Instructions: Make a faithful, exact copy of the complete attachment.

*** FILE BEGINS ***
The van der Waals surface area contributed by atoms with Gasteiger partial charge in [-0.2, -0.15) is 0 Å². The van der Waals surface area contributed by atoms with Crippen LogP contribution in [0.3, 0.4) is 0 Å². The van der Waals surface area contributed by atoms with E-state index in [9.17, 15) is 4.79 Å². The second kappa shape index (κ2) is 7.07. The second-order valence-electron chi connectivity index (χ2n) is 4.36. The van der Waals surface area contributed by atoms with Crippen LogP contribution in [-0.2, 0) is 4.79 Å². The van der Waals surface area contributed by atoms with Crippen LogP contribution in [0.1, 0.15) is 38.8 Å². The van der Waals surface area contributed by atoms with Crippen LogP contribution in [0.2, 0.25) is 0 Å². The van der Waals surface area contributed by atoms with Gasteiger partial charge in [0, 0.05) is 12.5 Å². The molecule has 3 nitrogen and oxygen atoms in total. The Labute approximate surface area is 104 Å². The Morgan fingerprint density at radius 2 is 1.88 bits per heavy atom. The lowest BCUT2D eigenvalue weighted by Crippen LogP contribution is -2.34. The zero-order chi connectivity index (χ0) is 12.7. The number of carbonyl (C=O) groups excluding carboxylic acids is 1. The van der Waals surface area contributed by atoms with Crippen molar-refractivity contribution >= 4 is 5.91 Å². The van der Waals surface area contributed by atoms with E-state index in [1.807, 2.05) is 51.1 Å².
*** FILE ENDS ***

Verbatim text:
The van der Waals surface area contributed by atoms with Gasteiger partial charge in [-0.2, -0.15) is 0 Å². The van der Waals surface area contributed by atoms with Crippen LogP contribution in [0.3, 0.4) is 0 Å². The van der Waals surface area contributed by atoms with E-state index in [9.17, 15) is 4.79 Å². The second kappa shape index (κ2) is 7.07. The second-order valence-electron chi connectivity index (χ2n) is 4.36. The van der Waals surface area contributed by atoms with Crippen LogP contribution in [-0.2, 0) is 4.79 Å². The van der Waals surface area contributed by atoms with Crippen LogP contribution in [0.1, 0.15) is 38.8 Å². The van der Waals surface area contributed by atoms with Crippen LogP contribution in [0.2, 0.25) is 0 Å². The van der Waals surface area contributed by atoms with Gasteiger partial charge in [0, 0.05) is 12.5 Å². The molecule has 3 nitrogen and oxygen atoms in total. The Labute approximate surface area is 104 Å². The Morgan fingerprint density at radius 2 is 1.88 bits per heavy atom. The lowest BCUT2D eigenvalue weighted by Crippen LogP contribution is -2.34. The zero-order chi connectivity index (χ0) is 12.7. The number of carbonyl (C=O) groups excluding carboxylic acids is 1. The van der Waals surface area contributed by atoms with Crippen molar-refractivity contribution >= 4 is 5.91 Å². The van der Waals surface area contributed by atoms with E-state index in [1.807, 2.05) is 51.1 Å².